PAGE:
Central African Republic

The information below is based on the Report of the Secretary-General to the Security Council (S/2014/181) issued on 13 March 2014.


An already fragile security, human rights and humanitarian situation worsened during 2013, most notably with the attack on Bangui of 5 December by anti-balaka groups and elements of the former armed forces of the Central African Republic against ex-Séléka elements and the Transitional Government led by Michel Djotodia. At the end of the reporting period, human rights violations against civilians, rooted in sectarian conflict, had reached acute levels. At the request of my Special Representative and Head of the United Nations Integrated Peacebuilding Office in the Central African Republic (BINUCA), Babacar Gaye, my Special Representative for Children and Armed Conflict, Leila Zerrougui, my Special Adviser on the Prevention of Genocide, Adama Dieng, and a representative from the office of my Special Representative on Sexual Violence in Conflict travelled to Bangui and Bossangoa from 17 to 21 December 2013 after having carried out a joint technical-level assessment mission.


The delegation reported that numerous human rights violations had been committed and that there were clear indications that conflict-related sexual violence had been a main feature of attacks between March and December 2013. These crimes, which targeted civilian communities, were initially committed by ex-Séléka elements in acts described as “score settling”. More recent events indicate that sexual violence was being committed as part of the sectarian violence, as reports of rape during house-to-house search operations conducted by anti-balaka elements and by ex-Séléka and other armed groups emerged. During the reporting period, allegations emerged of abductions and forced marriages by ex-Séléka officers in Bangui, Bouar and other areas affected by the conflict, with credible reports of girls being kept in military camps and becoming pregnant as a result of sexual slavery. The United Nations also received information that female politicians and female relatives of public officials have been raped, kidnapped and sometimes tortured. In mining areas such as Obo, Zemio, Rafai and Nzako, and in the city of Bria, women and children have also reportedly been kidnapped, raped and killed by the Lord’s Resistance Army.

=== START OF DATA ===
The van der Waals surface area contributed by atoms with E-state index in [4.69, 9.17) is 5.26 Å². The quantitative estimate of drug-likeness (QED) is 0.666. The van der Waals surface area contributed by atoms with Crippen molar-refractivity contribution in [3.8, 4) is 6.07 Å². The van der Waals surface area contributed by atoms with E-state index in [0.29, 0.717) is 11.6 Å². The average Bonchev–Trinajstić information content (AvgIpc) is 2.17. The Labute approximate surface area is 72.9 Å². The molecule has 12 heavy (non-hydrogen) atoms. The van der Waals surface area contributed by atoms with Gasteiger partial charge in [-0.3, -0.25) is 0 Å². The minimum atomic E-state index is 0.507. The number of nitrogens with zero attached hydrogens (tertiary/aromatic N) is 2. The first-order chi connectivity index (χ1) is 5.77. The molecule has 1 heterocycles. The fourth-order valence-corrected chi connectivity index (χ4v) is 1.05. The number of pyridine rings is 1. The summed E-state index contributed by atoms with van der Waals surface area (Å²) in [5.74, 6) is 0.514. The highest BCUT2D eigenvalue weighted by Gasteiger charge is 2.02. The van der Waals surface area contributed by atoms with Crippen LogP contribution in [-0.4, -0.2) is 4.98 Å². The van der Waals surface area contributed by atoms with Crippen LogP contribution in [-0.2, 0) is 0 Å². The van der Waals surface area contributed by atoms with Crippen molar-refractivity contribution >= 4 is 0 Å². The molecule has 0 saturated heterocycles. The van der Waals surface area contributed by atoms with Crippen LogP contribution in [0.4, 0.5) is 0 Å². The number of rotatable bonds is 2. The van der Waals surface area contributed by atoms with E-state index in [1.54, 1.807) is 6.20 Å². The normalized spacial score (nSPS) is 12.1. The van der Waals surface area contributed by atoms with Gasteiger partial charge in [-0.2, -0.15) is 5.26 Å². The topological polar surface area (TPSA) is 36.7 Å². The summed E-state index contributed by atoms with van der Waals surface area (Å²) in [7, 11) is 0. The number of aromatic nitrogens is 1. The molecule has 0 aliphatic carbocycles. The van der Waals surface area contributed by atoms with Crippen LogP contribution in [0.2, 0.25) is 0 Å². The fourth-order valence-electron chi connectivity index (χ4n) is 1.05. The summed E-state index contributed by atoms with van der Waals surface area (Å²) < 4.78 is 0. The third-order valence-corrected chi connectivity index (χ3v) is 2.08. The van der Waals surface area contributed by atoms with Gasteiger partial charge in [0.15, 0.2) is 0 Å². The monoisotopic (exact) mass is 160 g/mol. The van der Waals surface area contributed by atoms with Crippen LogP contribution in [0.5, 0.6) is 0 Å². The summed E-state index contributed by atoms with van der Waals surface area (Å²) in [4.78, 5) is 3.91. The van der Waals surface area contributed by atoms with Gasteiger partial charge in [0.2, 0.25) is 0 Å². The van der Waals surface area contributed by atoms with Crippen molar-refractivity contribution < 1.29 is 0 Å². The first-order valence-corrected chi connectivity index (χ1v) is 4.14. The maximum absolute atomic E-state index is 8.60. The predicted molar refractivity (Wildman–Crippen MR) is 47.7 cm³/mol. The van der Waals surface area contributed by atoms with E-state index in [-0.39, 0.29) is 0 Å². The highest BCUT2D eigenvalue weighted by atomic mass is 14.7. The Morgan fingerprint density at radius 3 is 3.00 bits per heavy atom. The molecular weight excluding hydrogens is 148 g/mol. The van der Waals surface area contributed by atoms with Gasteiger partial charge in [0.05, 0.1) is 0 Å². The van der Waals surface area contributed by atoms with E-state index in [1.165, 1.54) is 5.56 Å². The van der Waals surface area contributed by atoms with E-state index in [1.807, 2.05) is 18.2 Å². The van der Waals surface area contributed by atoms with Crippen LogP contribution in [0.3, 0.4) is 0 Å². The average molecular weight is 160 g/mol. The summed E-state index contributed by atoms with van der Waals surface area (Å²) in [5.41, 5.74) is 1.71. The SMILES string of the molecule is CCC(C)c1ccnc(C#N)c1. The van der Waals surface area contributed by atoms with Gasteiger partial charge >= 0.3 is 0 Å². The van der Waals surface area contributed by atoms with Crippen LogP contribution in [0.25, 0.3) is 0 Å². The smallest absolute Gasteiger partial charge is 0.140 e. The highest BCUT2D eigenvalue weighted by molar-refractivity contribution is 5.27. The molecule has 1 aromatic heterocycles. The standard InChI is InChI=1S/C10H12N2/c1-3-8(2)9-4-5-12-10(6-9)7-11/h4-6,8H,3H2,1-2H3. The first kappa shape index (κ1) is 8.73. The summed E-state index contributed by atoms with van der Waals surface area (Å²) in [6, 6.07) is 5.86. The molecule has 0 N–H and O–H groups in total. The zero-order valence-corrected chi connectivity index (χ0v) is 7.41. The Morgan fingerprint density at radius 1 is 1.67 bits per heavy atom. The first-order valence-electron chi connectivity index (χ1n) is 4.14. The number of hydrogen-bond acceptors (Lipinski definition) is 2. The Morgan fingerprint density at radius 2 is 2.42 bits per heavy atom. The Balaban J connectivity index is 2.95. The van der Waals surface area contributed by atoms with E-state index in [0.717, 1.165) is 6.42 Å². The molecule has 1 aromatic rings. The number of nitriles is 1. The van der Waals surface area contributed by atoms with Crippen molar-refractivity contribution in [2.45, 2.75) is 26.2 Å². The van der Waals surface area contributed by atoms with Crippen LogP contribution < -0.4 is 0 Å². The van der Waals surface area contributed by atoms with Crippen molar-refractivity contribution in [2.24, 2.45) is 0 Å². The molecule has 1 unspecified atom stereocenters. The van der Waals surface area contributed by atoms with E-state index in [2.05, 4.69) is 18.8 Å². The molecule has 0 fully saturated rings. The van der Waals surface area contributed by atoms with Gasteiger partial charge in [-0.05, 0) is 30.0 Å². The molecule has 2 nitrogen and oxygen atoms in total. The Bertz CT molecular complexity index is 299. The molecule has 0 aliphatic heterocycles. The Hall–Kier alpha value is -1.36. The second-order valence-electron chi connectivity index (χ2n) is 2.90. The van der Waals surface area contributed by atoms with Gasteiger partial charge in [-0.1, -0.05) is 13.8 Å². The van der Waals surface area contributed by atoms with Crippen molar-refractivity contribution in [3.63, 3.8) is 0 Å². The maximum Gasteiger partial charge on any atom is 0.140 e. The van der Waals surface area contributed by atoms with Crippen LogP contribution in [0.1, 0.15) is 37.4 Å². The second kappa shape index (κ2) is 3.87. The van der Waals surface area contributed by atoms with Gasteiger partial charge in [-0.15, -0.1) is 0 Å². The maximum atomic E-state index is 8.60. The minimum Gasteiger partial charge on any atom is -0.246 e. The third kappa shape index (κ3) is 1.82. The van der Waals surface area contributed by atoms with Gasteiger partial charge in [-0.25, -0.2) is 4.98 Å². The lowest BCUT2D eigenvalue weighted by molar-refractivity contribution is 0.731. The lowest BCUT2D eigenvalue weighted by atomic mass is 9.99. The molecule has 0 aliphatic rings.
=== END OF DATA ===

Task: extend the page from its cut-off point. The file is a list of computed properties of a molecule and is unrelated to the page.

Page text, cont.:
At least 146 pregnancies resulting from conflict-related sexual violence were recorded by United Nations partners during 2013. United Nations entities also noted an elevated risk of HIV infection and that, in the context of severe insecurity, civilians were less likely to risk travelling to seek assistance, contributing to high levels of miscarriage among women and girls and to untreated infections and disorders. The gender-based violence subcluster has developed a referral pathway, distributed post-exposure prophylaxis kits and trained service providers, mainly in camps for internally displaced persons. Few awareness-raising efforts have been carried out among vulnerable groups in the wake of the escalation of the violence, however, owing to funding and capacity constraints and the absence of an emergency preparedness plan. At present, medical and police authorities lack adequate training on caring for and protecting survivors of sexual violence, leaving women and girls vulnerable to stigmatization and reprisal. Survivors are also deterred from reporting because of the continuing presence of alleged perpetrators and the lack of a functional justice system. It is imperative that peacekeepers continue to be trained with a view to enhancing their capacity to prevent and respond to conflict-related sexual violence. In addition to building the capacity of BINUCA to monitor and report on human rights violations, including sexual violence, closer coordination between international actors is paramount. This should include the establishment of an integrated incident alert and coordinated response mechanism between the African-led International Support Mission in the Central African Republic, Operation Sangaris and BINUCA.



I urge the transitional authorities in the Central African Republic to ensure that efforts to restore security and the rule of law specifically take into account the prevention of crimes of sexual violence and that any eventual ceasefire or peace agreement explicitly reflect sexual violence considerations, in line with the joint communiqué of the Government of the Central African Republic and the United Nations on the prevention of and response to conflict-related sexual violence of 12 December 2012.